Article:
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Nonfictionreader

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  1. I think I understand your name now. It's like an alcohol-free version of a book by John Irving, isn't it?
  2. Well, to start with, you could differentiate between your unimaginatively named children by calling one Billy, one Will and the other just plain old William. Then you could opt to practice a modicum of old-fashioned parenting by refusing to let them indulge in recreational drugs, at least 'under your roof'. It may sound harsh, but everyone will be happier in the long run. I wish every day could be pancake day........
  3. Remember the word 'little' is relative. Yes, your 'kitten' could be described as little, but only in comparison to a fully grown adult of the same species. Your junior sabre-toothed tiger demonstrates a surprising degree of resourcefulness by using his naturally impressive dental capabilities to pick the lock you have used to secure him into his 'pram'. He leaps out and, humiliated by the impractical and downright girly attire you have adorned him with, he gobbles you up whole. I wish I had a nice big chateau in the south of France, with a full compliment of household staff dedicated to my every need, comprised entirely of charming, literate and delightfully entertaining penguins. ---------------------------------------------- "Feche la vache!"
  4. Both you and the taxman are to be disappointed - I am not an incarnation of Carly, although I am aquainted with the young lady.
  5. Honest to g*d, I picked this sentence/passage entirely at random from the middle (p.385) of a copy of Ulysses. "Here the listener who was none other than the Scotch student, a little fume of a fellow, blond as tow, congratulated in the liveliest fashion with the young gentleman and, interrupting the narrative at a salient point, having desired his visavis with a polite beck to have the obligeness to pass him a flagon of cordial waters at the same time by a questioning poise of the head (a whole century of polite breading had not achieved so nice a gesture) to which was united an equivalent but contrary balance of the head asked the narrator as plainly as was ever done in words if he might treat him with a cup of it." How on this earth can such an unstructured, impenetrable and vague use of language be about expression? If he wanted to express himself, he'd have used more than about twelve full stops in the entire book. Yes, language is flexible. Yes, rules have to broken and the boundaries of acceptable means of expression tested. But this is deliberately esoteric - the man doesn't want to communicate, he's clearly either insane or having a good old belly laugh at all the literary snobs. I genuinely doubt that anyone has ever got through the whole 732 pages and thought anything other than "well that was a waste of time, how can I make up for all those lost days spent immersed in that narcissitic orgy of english words and multilated syntax? I know, I'll pretend to everyone else that its actually really inspirational, enlightening and (heck, why not) even enjoyable. Then everyone else will want to do the same, and for decades to come people will be agreeing with each other over what a genius James Joyce is and, if anyone disagrees, we can just laugh at how ignorant they are!" And that's how it (very probably) happened.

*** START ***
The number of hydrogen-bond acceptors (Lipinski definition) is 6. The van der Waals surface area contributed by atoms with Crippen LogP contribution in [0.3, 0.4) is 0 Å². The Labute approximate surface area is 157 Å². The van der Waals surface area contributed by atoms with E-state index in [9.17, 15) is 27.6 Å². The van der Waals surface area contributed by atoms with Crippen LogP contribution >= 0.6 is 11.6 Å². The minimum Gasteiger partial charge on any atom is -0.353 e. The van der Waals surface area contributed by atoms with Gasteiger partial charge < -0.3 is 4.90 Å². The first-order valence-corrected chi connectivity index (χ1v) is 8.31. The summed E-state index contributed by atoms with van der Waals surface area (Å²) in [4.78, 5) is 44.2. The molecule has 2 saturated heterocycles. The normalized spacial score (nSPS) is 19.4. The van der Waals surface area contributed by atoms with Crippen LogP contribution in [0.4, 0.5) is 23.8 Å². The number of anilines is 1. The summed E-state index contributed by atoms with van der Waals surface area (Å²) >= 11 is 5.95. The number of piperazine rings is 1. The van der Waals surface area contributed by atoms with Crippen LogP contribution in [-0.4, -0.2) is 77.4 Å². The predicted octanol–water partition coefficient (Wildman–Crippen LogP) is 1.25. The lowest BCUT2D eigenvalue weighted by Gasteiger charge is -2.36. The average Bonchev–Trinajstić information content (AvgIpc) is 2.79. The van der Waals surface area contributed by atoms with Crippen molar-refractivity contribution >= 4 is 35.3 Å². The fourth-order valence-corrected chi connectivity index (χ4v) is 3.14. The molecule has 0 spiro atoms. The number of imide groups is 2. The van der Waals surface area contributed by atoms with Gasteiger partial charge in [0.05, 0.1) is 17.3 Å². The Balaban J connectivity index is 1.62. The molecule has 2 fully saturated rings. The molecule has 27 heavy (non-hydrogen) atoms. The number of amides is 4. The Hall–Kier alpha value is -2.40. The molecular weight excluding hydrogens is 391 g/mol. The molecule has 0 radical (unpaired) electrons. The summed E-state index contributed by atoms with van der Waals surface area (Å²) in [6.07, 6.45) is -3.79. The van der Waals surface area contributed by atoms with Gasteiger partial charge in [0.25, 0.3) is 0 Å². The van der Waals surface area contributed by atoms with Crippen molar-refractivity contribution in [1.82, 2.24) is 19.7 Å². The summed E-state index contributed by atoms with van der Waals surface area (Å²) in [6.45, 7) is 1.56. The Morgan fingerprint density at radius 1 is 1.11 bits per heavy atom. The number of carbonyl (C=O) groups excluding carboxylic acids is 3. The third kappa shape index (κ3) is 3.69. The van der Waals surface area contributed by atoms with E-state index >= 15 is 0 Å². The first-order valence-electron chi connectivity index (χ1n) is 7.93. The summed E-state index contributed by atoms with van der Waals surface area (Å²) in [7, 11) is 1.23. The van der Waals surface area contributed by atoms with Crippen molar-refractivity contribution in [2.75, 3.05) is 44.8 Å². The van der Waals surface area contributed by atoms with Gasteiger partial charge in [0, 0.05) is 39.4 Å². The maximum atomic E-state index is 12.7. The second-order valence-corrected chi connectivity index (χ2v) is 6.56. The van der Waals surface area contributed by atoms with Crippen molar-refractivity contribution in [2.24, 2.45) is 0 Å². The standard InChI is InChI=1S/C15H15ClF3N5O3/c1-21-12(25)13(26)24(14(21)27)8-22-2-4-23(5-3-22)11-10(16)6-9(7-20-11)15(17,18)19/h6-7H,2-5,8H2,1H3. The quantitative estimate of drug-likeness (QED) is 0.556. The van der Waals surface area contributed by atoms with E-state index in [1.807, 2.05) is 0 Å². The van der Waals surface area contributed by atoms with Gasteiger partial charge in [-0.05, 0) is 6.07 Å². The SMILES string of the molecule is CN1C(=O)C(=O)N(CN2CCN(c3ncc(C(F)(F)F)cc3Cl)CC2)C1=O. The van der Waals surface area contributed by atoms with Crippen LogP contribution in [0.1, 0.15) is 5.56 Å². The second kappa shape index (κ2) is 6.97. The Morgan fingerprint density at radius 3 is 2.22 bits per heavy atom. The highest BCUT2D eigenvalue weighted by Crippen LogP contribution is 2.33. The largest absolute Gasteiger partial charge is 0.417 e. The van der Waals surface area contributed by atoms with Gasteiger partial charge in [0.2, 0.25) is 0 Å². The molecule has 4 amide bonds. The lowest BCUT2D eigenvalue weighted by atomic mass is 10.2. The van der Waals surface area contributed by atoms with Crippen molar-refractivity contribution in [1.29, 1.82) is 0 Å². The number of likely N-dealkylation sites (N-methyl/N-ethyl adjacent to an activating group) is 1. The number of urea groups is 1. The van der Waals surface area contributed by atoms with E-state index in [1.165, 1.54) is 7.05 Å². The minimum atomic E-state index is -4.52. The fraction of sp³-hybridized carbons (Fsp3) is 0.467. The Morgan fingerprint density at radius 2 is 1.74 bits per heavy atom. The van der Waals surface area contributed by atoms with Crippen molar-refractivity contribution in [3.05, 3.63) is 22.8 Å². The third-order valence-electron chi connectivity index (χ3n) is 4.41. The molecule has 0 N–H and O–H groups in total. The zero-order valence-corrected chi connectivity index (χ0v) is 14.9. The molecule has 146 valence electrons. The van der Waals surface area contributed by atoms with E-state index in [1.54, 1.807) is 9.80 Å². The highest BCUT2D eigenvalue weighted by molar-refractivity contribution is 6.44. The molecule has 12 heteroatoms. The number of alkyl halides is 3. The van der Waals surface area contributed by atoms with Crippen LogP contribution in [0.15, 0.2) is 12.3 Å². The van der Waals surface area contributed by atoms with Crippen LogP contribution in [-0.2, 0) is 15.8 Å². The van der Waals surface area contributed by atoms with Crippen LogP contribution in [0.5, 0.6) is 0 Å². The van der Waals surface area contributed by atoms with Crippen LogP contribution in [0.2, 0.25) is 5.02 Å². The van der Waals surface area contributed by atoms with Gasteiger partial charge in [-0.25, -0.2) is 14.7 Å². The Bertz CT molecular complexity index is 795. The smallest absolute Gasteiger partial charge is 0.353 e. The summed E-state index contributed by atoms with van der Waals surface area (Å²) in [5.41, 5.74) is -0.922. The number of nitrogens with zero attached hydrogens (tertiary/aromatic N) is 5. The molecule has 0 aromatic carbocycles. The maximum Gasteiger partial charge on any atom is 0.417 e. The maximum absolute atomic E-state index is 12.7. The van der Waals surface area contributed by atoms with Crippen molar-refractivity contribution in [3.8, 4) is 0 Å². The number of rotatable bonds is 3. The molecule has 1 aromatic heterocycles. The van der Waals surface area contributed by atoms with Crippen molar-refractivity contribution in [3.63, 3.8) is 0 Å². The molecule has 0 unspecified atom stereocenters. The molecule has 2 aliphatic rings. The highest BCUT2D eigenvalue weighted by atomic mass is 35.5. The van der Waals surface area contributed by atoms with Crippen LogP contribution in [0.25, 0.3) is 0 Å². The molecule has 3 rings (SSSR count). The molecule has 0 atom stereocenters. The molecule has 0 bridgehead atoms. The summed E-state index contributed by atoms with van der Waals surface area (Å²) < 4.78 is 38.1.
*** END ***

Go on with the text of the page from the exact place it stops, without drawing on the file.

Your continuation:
6. I haven't actually read The Da Vinci Code. I listened to half of it on an audiobook and found the story itself quite compelling, if more suited in spectacle and campness to treatment in a Jerry Bruckheimer movie. Why only half? Quite simple: Cardboard characters. Langdon is Indiana Jones! The French codebreaker woman is.... I don't know, she's popped up in way too many films and books for me to pinpoint her to one origin. Same for the dogged but noble policeman. If these characters were food, they'd be mashed potato without salt: There's nothing to chew on, and despite an appealing initial texture, they don't taste very interesting at all. How can anyone relate to these dull fantasy figures? How can anyone even read this book without laughing out loud at some of the dialogue, that sounds like it's been taken from a frantically-penned formulaic b-movie. Don't get me wrong, I'm not a literary person (obviously). I appreciate the importance of a compelling story. But that's not enough on it's own for me - I like real people, not comic book characters. How about a bit more imagination?
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